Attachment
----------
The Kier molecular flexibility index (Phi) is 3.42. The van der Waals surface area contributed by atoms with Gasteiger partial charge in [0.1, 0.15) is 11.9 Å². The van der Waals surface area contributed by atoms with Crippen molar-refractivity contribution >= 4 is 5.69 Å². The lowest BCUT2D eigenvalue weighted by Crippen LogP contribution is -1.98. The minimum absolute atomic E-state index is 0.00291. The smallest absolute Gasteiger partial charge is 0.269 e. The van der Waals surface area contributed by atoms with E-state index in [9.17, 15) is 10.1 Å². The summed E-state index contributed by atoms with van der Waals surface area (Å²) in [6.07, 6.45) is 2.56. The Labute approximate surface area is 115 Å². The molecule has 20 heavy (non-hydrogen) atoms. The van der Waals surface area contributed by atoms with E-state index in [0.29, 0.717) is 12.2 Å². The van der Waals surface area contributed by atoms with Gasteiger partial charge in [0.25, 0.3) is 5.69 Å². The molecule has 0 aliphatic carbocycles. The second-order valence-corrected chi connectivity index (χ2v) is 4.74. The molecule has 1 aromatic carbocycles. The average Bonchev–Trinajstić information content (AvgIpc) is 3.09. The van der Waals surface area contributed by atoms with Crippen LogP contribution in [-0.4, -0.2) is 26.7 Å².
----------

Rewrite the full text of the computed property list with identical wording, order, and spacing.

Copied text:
The Kier molecular flexibility index (Phi) is 3.42. The van der Waals surface area contributed by atoms with Gasteiger partial charge in [0.1, 0.15) is 11.9 Å². The van der Waals surface area contributed by atoms with Crippen molar-refractivity contribution >= 4 is 5.69 Å². The lowest BCUT2D eigenvalue weighted by Crippen LogP contribution is -1.98. The minimum absolute atomic E-state index is 0.00291. The smallest absolute Gasteiger partial charge is 0.269 e. The van der Waals surface area contributed by atoms with E-state index in [9.17, 15) is 10.1 Å². The summed E-state index contributed by atoms with van der Waals surface area (Å²) in [6.07, 6.45) is 2.56. The Labute approximate surface area is 115 Å². The molecule has 20 heavy (non-hydrogen) atoms. The van der Waals surface area contributed by atoms with E-state index in [0.29, 0.717) is 12.2 Å². The van der Waals surface area contributed by atoms with Gasteiger partial charge in [0.25, 0.3) is 5.69 Å². The molecule has 0 aliphatic carbocycles. The second-order valence-corrected chi connectivity index (χ2v) is 4.74. The molecule has 1 aromatic carbocycles. The average Bonchev–Trinajstić information content (AvgIpc) is 3.09. The van der Waals surface area contributed by atoms with Crippen LogP contribution in [-0.4, -0.2) is 26.7 Å².